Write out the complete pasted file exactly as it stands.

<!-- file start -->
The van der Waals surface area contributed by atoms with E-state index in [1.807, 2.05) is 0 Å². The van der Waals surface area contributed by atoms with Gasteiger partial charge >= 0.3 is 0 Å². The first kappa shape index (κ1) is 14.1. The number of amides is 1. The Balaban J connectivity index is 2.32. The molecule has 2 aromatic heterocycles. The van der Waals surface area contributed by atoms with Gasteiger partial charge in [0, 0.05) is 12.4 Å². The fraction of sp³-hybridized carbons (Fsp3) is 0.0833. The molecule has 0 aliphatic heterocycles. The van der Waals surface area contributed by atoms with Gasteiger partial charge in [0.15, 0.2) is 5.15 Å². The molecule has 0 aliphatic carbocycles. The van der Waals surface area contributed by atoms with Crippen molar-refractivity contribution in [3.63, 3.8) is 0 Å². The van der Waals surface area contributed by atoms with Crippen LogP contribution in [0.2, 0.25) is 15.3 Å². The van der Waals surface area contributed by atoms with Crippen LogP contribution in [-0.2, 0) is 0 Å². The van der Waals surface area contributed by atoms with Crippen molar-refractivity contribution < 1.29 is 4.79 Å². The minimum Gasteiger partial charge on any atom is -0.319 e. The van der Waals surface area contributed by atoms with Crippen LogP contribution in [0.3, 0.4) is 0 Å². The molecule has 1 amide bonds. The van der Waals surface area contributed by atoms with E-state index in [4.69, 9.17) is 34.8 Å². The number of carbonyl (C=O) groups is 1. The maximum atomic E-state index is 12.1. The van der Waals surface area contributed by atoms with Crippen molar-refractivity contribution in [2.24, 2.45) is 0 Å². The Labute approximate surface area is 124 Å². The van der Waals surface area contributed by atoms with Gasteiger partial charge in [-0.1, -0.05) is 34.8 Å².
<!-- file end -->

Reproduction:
The van der Waals surface area contributed by atoms with E-state index in [1.807, 2.05) is 0 Å². The van der Waals surface area contributed by atoms with Gasteiger partial charge >= 0.3 is 0 Å². The first kappa shape index (κ1) is 14.1. The number of amides is 1. The Balaban J connectivity index is 2.32. The molecule has 2 aromatic heterocycles. The van der Waals surface area contributed by atoms with Gasteiger partial charge in [0, 0.05) is 12.4 Å². The fraction of sp³-hybridized carbons (Fsp3) is 0.0833. The molecule has 0 aliphatic heterocycles. The van der Waals surface area contributed by atoms with Gasteiger partial charge in [0.15, 0.2) is 5.15 Å². The molecule has 0 aliphatic carbocycles. The van der Waals surface area contributed by atoms with Crippen molar-refractivity contribution in [3.63, 3.8) is 0 Å². The van der Waals surface area contributed by atoms with Crippen LogP contribution in [0.2, 0.25) is 15.3 Å². The van der Waals surface area contributed by atoms with Crippen LogP contribution in [-0.2, 0) is 0 Å². The van der Waals surface area contributed by atoms with Crippen molar-refractivity contribution < 1.29 is 4.79 Å². The minimum Gasteiger partial charge on any atom is -0.319 e. The van der Waals surface area contributed by atoms with Crippen LogP contribution in [0.3, 0.4) is 0 Å². The molecule has 1 amide bonds. The van der Waals surface area contributed by atoms with E-state index in [4.69, 9.17) is 34.8 Å². The number of carbonyl (C=O) groups is 1. The maximum atomic E-state index is 12.1. The van der Waals surface area contributed by atoms with Crippen molar-refractivity contribution in [2.24, 2.45) is 0 Å². The Labute approximate surface area is 124 Å². The van der Waals surface area contributed by atoms with Gasteiger partial charge in [-0.1, -0.05) is 34.8 Å².